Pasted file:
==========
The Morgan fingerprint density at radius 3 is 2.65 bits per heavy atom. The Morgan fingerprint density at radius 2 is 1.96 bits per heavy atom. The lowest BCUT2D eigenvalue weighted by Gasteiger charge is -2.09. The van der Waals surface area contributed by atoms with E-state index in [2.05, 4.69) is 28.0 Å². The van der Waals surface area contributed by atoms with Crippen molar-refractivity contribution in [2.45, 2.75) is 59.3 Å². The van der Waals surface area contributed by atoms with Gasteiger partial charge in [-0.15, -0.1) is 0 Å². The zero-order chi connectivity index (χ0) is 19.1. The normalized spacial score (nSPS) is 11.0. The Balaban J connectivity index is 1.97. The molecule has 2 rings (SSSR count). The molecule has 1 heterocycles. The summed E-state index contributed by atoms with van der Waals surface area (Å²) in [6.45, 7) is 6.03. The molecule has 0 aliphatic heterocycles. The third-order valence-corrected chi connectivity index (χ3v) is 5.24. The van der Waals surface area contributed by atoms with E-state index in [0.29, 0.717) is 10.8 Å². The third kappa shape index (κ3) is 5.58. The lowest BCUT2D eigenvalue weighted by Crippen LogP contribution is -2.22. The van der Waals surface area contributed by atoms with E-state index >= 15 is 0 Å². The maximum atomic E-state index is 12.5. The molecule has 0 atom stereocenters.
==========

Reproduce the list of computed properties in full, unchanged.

The Morgan fingerprint density at radius 3 is 2.65 bits per heavy atom. The Morgan fingerprint density at radius 2 is 1.96 bits per heavy atom. The lowest BCUT2D eigenvalue weighted by Gasteiger charge is -2.09. The van der Waals surface area contributed by atoms with E-state index in [2.05, 4.69) is 28.0 Å². The van der Waals surface area contributed by atoms with Crippen molar-refractivity contribution in [2.45, 2.75) is 59.3 Å². The van der Waals surface area contributed by atoms with Gasteiger partial charge in [-0.15, -0.1) is 0 Å². The zero-order chi connectivity index (χ0) is 19.1. The normalized spacial score (nSPS) is 11.0. The Balaban J connectivity index is 1.97. The molecule has 2 rings (SSSR count). The molecule has 1 heterocycles. The summed E-state index contributed by atoms with van der Waals surface area (Å²) in [6.45, 7) is 6.03. The molecule has 0 aliphatic heterocycles. The third-order valence-corrected chi connectivity index (χ3v) is 5.24. The van der Waals surface area contributed by atoms with E-state index in [0.29, 0.717) is 10.8 Å². The third kappa shape index (κ3) is 5.58. The lowest BCUT2D eigenvalue weighted by Crippen LogP contribution is -2.22. The van der Waals surface area contributed by atoms with E-state index >= 15 is 0 Å². The maximum atomic E-state index is 12.5. The molecule has 0 atom stereocenters.